Alan Blinder gets it

I caught this statement from Alan Blinder in a debate on the New York Times about teaching economics:

Remember “conventional” monetary policy? The Federal Reserve shortens recessions by creating more bank reserves (“printing money”), which fuels a multiple expansion of the money supply and credit because banks don’t want to hold excess reserves. So they get rid of them making more loans and deposits, which also lowers short-term interest rates. Compare that to current reality: Banks are content to hold over $1.6 trillion in excess reserves, short-term interest rates are stuck near zero, and Fed policy often works on long-term interest rates instead. No, this is not your father’s monetary policy, and the old ways of teaching about it simply won’t do.

25 years ago, when I was taking my intro macro economics course in college, we used the then famous Baumol and Blinder economics textbook. It’s in it’s 11th edition now! As I wrote my last post on money and banking, I consulted this book along with my B-school money and banking textbook to see what they were saying about the banking system. It was nothing like what Alan Blinder tells us today. I say "Bravo, Alan Blinder."

Clearly, Blinder sees a huge financial crisis and reflexively understands changes must be made. That’s what you want to see, 25 year-old textbooks be damned!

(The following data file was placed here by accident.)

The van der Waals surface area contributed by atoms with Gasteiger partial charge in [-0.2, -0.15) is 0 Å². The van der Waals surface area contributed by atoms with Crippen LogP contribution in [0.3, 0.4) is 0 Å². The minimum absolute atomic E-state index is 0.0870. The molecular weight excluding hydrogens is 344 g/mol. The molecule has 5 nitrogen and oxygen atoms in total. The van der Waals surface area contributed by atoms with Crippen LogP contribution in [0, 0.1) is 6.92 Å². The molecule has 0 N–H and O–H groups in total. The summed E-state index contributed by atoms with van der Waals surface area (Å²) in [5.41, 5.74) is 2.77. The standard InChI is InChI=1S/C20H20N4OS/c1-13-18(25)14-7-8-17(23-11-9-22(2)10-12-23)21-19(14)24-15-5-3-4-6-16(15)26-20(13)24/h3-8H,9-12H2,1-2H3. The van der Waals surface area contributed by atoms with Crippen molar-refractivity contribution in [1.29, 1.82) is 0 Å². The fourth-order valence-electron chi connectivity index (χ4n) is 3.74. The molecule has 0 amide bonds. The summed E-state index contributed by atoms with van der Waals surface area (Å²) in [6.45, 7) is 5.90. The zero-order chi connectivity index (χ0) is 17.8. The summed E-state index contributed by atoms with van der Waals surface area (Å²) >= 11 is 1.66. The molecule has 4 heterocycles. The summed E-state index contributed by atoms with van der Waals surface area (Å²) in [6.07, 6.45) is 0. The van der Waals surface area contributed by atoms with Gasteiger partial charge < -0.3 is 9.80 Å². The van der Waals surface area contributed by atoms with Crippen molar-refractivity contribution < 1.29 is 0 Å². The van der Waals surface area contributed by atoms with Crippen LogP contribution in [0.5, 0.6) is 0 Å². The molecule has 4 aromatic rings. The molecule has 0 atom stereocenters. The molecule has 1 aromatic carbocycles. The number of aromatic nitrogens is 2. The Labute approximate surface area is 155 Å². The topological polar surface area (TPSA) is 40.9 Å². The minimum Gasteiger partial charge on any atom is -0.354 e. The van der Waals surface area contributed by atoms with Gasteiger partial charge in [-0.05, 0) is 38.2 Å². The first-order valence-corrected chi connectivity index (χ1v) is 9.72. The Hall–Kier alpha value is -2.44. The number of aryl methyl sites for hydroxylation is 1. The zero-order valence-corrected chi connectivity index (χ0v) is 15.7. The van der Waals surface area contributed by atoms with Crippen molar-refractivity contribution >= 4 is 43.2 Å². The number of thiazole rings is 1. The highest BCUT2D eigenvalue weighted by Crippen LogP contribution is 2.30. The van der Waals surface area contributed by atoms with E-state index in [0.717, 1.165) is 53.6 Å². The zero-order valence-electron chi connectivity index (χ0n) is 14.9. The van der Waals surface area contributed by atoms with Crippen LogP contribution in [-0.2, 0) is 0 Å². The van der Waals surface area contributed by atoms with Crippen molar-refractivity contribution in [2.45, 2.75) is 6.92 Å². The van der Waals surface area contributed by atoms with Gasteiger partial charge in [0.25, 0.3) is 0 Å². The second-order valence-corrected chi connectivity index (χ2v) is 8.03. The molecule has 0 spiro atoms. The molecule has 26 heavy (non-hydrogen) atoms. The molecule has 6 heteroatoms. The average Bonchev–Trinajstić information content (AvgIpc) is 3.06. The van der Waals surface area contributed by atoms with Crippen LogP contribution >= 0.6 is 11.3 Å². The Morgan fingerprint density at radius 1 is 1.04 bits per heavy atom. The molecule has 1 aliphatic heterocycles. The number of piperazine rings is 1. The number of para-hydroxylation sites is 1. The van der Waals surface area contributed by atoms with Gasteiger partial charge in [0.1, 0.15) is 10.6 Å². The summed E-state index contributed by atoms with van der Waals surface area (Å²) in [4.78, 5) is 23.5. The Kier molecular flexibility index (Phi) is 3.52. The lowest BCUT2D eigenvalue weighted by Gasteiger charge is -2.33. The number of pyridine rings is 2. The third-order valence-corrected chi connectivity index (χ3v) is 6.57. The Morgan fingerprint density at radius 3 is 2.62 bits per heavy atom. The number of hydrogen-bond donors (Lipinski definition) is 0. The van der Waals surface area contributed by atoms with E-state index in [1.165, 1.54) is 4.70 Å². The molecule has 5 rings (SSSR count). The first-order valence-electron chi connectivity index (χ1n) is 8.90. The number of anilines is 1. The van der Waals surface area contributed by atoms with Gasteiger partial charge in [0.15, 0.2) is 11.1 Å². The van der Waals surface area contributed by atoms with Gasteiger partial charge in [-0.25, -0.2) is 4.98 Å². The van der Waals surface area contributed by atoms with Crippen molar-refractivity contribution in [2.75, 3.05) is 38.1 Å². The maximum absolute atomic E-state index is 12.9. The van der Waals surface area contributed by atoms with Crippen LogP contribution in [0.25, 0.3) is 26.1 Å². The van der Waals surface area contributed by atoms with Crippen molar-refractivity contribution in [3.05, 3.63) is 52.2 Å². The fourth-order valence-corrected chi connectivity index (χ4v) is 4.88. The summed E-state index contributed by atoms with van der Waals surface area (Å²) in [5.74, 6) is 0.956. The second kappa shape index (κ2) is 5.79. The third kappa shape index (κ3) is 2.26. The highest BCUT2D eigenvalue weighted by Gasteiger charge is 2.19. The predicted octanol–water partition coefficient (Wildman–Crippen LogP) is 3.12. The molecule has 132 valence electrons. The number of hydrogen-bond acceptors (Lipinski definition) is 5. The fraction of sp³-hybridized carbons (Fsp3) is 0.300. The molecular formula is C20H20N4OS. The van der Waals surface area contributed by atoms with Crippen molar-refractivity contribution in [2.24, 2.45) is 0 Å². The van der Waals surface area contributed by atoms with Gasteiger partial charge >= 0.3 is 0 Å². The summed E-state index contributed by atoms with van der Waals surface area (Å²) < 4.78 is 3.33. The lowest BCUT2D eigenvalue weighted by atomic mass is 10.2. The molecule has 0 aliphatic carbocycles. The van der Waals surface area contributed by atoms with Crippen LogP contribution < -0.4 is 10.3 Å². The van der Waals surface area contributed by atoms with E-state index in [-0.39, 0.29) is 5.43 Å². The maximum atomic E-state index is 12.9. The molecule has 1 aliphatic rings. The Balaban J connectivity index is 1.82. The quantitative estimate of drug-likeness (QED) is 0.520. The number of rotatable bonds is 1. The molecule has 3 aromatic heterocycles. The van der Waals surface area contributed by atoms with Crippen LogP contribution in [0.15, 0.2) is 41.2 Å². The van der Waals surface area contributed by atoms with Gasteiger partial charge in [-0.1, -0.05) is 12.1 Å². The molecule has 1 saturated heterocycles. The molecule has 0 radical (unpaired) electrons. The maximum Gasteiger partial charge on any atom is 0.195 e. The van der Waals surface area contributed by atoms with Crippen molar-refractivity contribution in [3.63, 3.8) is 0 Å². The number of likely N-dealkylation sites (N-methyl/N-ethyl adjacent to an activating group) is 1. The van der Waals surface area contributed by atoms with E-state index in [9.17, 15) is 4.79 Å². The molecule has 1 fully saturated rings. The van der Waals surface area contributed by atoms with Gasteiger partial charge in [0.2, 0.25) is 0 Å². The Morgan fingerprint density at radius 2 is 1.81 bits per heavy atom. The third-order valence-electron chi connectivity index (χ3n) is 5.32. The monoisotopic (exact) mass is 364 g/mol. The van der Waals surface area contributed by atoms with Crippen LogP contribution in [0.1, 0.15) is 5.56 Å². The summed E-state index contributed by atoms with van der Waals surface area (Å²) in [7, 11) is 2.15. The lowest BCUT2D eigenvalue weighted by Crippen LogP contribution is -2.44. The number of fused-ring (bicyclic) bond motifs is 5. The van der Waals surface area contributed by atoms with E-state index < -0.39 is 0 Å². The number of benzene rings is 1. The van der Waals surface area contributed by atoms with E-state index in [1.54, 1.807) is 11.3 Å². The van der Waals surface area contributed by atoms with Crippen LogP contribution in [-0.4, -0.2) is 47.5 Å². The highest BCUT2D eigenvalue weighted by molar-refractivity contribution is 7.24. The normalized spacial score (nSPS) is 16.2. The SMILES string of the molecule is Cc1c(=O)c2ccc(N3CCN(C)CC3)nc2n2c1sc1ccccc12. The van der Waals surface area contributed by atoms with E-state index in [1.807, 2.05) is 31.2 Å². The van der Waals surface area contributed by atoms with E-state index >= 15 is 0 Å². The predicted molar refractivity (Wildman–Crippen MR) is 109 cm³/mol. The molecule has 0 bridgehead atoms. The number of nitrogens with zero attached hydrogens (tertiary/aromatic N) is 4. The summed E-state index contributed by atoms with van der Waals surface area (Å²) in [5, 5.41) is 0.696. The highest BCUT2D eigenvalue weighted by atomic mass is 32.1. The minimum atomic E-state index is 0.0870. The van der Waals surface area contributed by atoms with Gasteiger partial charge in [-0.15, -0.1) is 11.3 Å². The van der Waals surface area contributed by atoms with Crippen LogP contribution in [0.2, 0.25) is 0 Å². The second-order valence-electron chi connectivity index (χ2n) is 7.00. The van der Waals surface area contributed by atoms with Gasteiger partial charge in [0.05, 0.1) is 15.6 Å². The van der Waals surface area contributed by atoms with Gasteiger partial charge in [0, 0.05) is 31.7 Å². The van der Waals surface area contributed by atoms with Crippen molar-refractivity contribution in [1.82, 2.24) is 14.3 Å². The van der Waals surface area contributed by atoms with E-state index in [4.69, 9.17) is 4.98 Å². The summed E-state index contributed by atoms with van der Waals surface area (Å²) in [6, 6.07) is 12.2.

Love it

Source: Rethinking How We Teach Economics – NYTimes

P.S – Also see my 2010 post Why economists failed to anticipate the financial crisis.

About 

Edward Harrison is the founder of Credit Writedowns and a former career diplomat, investment banker and technology executive with over twenty years of business experience. He is also a regular economic and financial commentator on BBC World News, CNBC Television, Business News Network, CBC, Fox Television and RT Television. He speaks six languages and reads another five, skills he uses to provide a more global perspective. Edward holds an MBA in Finance from Columbia University and a BA in Economics from Dartmouth College. Edward also writes a premium financial newsletter. Sign up here for a free trial.